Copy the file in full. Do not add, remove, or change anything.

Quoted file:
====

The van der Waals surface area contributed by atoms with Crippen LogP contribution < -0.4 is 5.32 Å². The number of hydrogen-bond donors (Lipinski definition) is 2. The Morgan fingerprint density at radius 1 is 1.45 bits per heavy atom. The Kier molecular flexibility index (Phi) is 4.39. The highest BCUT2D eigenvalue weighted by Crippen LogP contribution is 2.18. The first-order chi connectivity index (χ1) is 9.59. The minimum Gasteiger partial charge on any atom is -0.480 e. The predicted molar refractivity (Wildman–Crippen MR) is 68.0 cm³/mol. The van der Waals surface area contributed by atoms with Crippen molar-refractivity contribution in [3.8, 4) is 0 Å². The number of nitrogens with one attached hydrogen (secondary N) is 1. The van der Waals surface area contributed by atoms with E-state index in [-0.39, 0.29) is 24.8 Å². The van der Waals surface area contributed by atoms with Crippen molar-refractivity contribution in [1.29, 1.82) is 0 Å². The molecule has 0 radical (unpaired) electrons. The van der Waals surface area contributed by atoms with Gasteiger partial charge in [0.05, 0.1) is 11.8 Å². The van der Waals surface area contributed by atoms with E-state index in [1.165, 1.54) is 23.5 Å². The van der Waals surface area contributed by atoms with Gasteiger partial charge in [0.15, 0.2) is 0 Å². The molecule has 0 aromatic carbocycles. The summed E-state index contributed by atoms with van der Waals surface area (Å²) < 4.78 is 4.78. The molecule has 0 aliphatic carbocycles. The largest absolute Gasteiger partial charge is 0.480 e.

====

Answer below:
The van der Waals surface area contributed by atoms with Crippen LogP contribution < -0.4 is 5.32 Å². The number of hydrogen-bond donors (Lipinski definition) is 2. The Morgan fingerprint density at radius 1 is 1.45 bits per heavy atom. The Kier molecular flexibility index (Phi) is 4.39. The highest BCUT2D eigenvalue weighted by Crippen LogP contribution is 2.18. The first-order chi connectivity index (χ1) is 9.59. The minimum Gasteiger partial charge on any atom is -0.480 e. The predicted molar refractivity (Wildman–Crippen MR) is 68.0 cm³/mol. The van der Waals surface area contributed by atoms with Crippen molar-refractivity contribution in [3.8, 4) is 0 Å². The number of nitrogens with one attached hydrogen (secondary N) is 1. The van der Waals surface area contributed by atoms with E-state index in [-0.39, 0.29) is 24.8 Å². The van der Waals surface area contributed by atoms with Crippen molar-refractivity contribution in [1.29, 1.82) is 0 Å². The molecule has 0 radical (unpaired) electrons. The van der Waals surface area contributed by atoms with Gasteiger partial charge in [0.05, 0.1) is 11.8 Å². The van der Waals surface area contributed by atoms with E-state index in [1.165, 1.54) is 23.5 Å². The van der Waals surface area contributed by atoms with Gasteiger partial charge in [0.15, 0.2) is 0 Å². The molecule has 0 aromatic carbocycles. The summed E-state index contributed by atoms with van der Waals surface area (Å²) < 4.78 is 4.78. The molecule has 0 aliphatic carbocycles. The largest absolute Gasteiger partial charge is 0.480 e.